I was right about that, I just didn’t expect the movie to have such raw power. The grainy cinematography and the eerie score gave a surreal tone and look to the mentally unhinged proceedings.
I would say more about this film, but I have a feeling Queen of Earth is going to come up again quite soon…
2. Trainwreck is overrated and not worth the hype
What am I missing here?
Critics have been saying this is one of the funniest and BEST movies of the year and although I found it funny at times, this was not one of the best. The best thing about this film is how it managed to get two great performances out of two athletes.
Lebron James is really funny and charming here as Bill Hader’s best friend and honestly couldn’t believe how he pulled this off without seeming stiff or awkward.
And last but certainly not least, John Cena provides some really funny one liners and some really heart breaking lines as Amy’s sexually confused “ex”.
I was glad to see Judd Apatow direct something he didn’t write but that still didn’t stop him from making an overlong and surprisingly depressing comedy. Hell, the movie bordered on drama more than comedy for me.
Oh and the ending dance with the cheerleaders made my eyes roll more than the ending to Spectre.
Amy Schumer did a decent job in front of the camera, however, the more she appeared on TV and on the internet, the less effective her performance became.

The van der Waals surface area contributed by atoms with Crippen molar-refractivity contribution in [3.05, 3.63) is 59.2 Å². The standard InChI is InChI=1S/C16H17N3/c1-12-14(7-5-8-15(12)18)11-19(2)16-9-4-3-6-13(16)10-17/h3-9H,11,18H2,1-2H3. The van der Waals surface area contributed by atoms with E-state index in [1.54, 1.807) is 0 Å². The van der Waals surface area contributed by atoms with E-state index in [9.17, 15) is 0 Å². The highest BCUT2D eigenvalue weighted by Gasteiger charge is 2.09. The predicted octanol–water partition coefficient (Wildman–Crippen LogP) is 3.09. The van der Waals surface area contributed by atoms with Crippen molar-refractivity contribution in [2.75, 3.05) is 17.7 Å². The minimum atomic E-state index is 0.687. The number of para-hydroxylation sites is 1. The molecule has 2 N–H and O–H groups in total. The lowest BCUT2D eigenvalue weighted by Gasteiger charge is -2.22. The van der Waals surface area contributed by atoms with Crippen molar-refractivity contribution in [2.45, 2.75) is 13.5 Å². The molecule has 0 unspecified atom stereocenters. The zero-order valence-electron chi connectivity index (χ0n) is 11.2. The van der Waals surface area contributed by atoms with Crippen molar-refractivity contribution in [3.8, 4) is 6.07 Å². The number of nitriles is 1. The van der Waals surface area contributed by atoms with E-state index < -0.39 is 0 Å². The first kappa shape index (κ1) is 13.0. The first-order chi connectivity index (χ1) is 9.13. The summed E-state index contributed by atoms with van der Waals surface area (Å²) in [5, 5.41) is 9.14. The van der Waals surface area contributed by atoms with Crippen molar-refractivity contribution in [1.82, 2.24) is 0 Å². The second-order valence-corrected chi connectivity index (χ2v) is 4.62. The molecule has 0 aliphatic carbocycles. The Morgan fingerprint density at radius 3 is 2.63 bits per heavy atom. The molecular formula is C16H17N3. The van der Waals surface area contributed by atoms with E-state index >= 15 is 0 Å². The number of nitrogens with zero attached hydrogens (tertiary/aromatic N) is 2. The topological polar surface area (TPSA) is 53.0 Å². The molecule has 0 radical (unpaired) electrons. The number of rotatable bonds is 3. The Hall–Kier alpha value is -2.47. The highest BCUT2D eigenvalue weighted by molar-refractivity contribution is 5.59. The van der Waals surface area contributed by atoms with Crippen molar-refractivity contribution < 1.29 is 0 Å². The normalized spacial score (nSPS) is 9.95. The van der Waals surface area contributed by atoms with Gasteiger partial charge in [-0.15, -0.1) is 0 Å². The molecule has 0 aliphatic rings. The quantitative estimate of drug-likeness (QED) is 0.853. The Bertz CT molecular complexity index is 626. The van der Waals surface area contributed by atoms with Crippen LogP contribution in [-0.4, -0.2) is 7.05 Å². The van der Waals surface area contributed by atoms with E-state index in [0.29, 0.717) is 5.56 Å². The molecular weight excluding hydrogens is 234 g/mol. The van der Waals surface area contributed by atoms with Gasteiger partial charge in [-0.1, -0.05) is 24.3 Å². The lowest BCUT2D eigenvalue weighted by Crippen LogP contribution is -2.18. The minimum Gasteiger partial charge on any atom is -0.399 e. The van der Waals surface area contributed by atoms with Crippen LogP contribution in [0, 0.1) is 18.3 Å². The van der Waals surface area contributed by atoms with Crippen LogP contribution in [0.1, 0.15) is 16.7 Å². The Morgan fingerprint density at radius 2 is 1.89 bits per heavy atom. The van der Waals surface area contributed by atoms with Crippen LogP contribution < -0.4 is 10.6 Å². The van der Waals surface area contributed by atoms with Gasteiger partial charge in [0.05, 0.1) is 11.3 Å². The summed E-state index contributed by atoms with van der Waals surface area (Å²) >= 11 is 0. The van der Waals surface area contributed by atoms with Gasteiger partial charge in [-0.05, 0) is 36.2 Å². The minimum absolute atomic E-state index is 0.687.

I feel like all she did was play a variation of herself.
1. Kingsman exceeds expectations and is not the cult film we were all expecting
Matthew Vaughn you are a very sick man.
I really wanted Kingsman to be good. I love Colin Firth and the prospect of him playing a James Bond type character and being directed by Kick Ass director Matthew Vaughn made this a must see. He’s a very sick man and I love when he has a good script by his side. But I did have some doubts.
When the movie was nearing it’s release date, I feared this movie would be just as bad as Kick Ass 2, and end up being immature trash. However, I started to fear this movie could end up being the next, Scott Pilgrim. A film that’s loved by many fans, including myself, but rejected at the box-office, with no hope for a sequel. I went into the theater hoping for the best.
Luckily when the infamous church scene was over, which had too many casualties to count, I knew this film was going to be entertaining until the very end…but could end up being just another cult film.
It was violent. Self aware. Oh and did I mention that it’s violent? There’s a lot of exploding heads in this movie and I thought general audiences would reject such a film and leave it for the cult fans to pick up and overhype it.
I was so wrong.
Audiences loved it and embraced the dark humor and the sick twisted violence. It made over 100 million here in the states and even more worldwide. Oh and the church scene didn’t even phase people! What a shock.
I love when I end up wrong like this, because I’m glad that a comic book adaptation not only bested it’s source material, but also bested everyone’s expectations of what a success can be.
5. Spring is the horror film I didn’t know I needed in my life
It’s rare to see a horror film work on such an emotional level. Covering topics such as love, immortality, parenting, learning to live in ones own skin, regret and loss.
While the film has some shortcomings, they are easily overlooked when the film simply works so well. These directors also did the terrific micro budget horror/addiction film Resolution.